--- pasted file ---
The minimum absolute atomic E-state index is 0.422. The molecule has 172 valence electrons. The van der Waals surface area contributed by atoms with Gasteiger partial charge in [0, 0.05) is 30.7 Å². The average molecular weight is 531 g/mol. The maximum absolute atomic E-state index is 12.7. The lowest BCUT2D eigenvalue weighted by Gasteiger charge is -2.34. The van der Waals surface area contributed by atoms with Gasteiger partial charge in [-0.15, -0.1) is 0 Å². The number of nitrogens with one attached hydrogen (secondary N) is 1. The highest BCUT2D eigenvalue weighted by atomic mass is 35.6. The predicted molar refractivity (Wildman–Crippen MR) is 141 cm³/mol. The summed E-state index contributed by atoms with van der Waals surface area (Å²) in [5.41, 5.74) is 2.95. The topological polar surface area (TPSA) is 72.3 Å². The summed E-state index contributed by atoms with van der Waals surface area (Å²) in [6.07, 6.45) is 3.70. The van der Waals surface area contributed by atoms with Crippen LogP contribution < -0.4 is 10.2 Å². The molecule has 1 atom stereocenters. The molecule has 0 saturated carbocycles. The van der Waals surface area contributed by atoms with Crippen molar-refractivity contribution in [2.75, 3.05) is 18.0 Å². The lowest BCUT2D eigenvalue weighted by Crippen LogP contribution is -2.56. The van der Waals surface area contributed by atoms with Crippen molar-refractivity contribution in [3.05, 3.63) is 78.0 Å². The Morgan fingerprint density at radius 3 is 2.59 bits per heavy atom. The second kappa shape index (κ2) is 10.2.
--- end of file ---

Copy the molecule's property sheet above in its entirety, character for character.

The minimum absolute atomic E-state index is 0.422. The molecule has 172 valence electrons. The van der Waals surface area contributed by atoms with Gasteiger partial charge in [0, 0.05) is 30.7 Å². The average molecular weight is 531 g/mol. The maximum absolute atomic E-state index is 12.7. The lowest BCUT2D eigenvalue weighted by Gasteiger charge is -2.34. The van der Waals surface area contributed by atoms with Gasteiger partial charge in [-0.15, -0.1) is 0 Å². The number of nitrogens with one attached hydrogen (secondary N) is 1. The highest BCUT2D eigenvalue weighted by atomic mass is 35.6. The predicted molar refractivity (Wildman–Crippen MR) is 141 cm³/mol. The summed E-state index contributed by atoms with van der Waals surface area (Å²) in [5.41, 5.74) is 2.95. The topological polar surface area (TPSA) is 72.3 Å². The summed E-state index contributed by atoms with van der Waals surface area (Å²) in [6.07, 6.45) is 3.70. The van der Waals surface area contributed by atoms with Crippen LogP contribution < -0.4 is 10.2 Å². The molecule has 1 atom stereocenters. The molecule has 0 saturated carbocycles. The van der Waals surface area contributed by atoms with Crippen molar-refractivity contribution in [2.75, 3.05) is 18.0 Å². The lowest BCUT2D eigenvalue weighted by Crippen LogP contribution is -2.56. The van der Waals surface area contributed by atoms with Crippen molar-refractivity contribution in [3.05, 3.63) is 78.0 Å². The Morgan fingerprint density at radius 3 is 2.59 bits per heavy atom. The second kappa shape index (κ2) is 10.2.